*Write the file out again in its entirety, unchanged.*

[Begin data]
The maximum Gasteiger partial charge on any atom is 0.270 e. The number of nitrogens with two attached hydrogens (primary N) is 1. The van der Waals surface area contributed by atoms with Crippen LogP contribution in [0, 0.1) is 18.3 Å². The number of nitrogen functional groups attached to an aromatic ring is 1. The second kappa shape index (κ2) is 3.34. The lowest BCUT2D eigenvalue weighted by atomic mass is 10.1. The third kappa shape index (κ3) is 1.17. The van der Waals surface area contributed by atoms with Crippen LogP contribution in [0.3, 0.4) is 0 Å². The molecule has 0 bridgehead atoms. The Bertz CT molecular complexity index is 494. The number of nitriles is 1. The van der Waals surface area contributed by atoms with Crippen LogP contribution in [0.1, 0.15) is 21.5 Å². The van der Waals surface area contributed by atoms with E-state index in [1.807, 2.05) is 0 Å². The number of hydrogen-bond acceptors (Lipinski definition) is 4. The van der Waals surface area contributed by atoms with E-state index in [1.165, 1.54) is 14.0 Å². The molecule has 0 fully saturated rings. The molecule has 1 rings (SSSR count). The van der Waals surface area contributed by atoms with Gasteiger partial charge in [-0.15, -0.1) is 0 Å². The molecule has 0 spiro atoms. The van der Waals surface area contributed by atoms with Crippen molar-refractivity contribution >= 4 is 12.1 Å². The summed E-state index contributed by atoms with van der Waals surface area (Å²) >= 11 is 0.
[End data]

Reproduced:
The maximum Gasteiger partial charge on any atom is 0.270 e. The number of nitrogens with two attached hydrogens (primary N) is 1. The van der Waals surface area contributed by atoms with Crippen LogP contribution in [0, 0.1) is 18.3 Å². The number of nitrogen functional groups attached to an aromatic ring is 1. The second kappa shape index (κ2) is 3.34. The lowest BCUT2D eigenvalue weighted by atomic mass is 10.1. The third kappa shape index (κ3) is 1.17. The van der Waals surface area contributed by atoms with Crippen LogP contribution in [0.3, 0.4) is 0 Å². The molecule has 0 bridgehead atoms. The Bertz CT molecular complexity index is 494. The number of nitriles is 1. The van der Waals surface area contributed by atoms with Crippen LogP contribution in [0.1, 0.15) is 21.5 Å². The van der Waals surface area contributed by atoms with E-state index in [1.807, 2.05) is 0 Å². The number of hydrogen-bond acceptors (Lipinski definition) is 4. The van der Waals surface area contributed by atoms with E-state index in [1.165, 1.54) is 14.0 Å². The molecule has 0 fully saturated rings. The molecule has 1 rings (SSSR count). The van der Waals surface area contributed by atoms with Gasteiger partial charge in [-0.15, -0.1) is 0 Å². The molecule has 0 spiro atoms. The van der Waals surface area contributed by atoms with Crippen molar-refractivity contribution >= 4 is 12.1 Å². The summed E-state index contributed by atoms with van der Waals surface area (Å²) >= 11 is 0.